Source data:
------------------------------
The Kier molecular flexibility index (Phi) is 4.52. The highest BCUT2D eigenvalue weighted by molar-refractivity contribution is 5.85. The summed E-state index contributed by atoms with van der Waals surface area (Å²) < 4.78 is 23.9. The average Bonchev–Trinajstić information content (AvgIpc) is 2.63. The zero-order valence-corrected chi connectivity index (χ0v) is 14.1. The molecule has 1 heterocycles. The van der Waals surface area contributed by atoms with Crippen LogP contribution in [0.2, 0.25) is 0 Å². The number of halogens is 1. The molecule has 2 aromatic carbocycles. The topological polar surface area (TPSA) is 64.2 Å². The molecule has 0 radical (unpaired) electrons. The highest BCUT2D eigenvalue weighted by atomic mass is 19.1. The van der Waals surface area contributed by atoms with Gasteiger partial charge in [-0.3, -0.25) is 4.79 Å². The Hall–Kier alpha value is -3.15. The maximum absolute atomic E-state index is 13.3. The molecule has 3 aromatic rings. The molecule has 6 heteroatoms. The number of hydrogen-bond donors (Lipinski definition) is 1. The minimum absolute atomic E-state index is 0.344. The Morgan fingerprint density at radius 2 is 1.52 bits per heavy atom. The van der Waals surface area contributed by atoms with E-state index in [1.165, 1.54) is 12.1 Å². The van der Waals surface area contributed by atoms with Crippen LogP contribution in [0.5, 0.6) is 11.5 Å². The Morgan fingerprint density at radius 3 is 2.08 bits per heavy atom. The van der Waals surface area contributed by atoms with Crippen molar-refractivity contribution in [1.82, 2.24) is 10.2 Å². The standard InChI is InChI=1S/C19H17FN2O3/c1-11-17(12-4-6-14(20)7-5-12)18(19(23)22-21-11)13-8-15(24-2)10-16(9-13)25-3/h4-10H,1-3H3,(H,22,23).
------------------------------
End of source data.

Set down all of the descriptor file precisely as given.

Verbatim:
The Kier molecular flexibility index (Phi) is 4.52. The highest BCUT2D eigenvalue weighted by molar-refractivity contribution is 5.85. The summed E-state index contributed by atoms with van der Waals surface area (Å²) < 4.78 is 23.9. The average Bonchev–Trinajstić information content (AvgIpc) is 2.63. The zero-order valence-corrected chi connectivity index (χ0v) is 14.1. The molecule has 1 heterocycles. The van der Waals surface area contributed by atoms with Crippen LogP contribution in [0.2, 0.25) is 0 Å². The number of halogens is 1. The molecule has 2 aromatic carbocycles. The topological polar surface area (TPSA) is 64.2 Å². The molecule has 0 radical (unpaired) electrons. The highest BCUT2D eigenvalue weighted by atomic mass is 19.1. The van der Waals surface area contributed by atoms with Gasteiger partial charge in [-0.3, -0.25) is 4.79 Å². The Hall–Kier alpha value is -3.15. The maximum absolute atomic E-state index is 13.3. The molecule has 3 aromatic rings. The molecule has 6 heteroatoms. The number of hydrogen-bond donors (Lipinski definition) is 1. The minimum absolute atomic E-state index is 0.344. The Morgan fingerprint density at radius 2 is 1.52 bits per heavy atom. The van der Waals surface area contributed by atoms with E-state index in [1.165, 1.54) is 12.1 Å². The van der Waals surface area contributed by atoms with Crippen LogP contribution in [0.5, 0.6) is 11.5 Å². The Morgan fingerprint density at radius 3 is 2.08 bits per heavy atom. The van der Waals surface area contributed by atoms with Crippen molar-refractivity contribution in [1.82, 2.24) is 10.2 Å². The standard InChI is InChI=1S/C19H17FN2O3/c1-11-17(12-4-6-14(20)7-5-12)18(19(23)22-21-11)13-8-15(24-2)10-16(9-13)25-3/h4-10H,1-3H3,(H,22,23).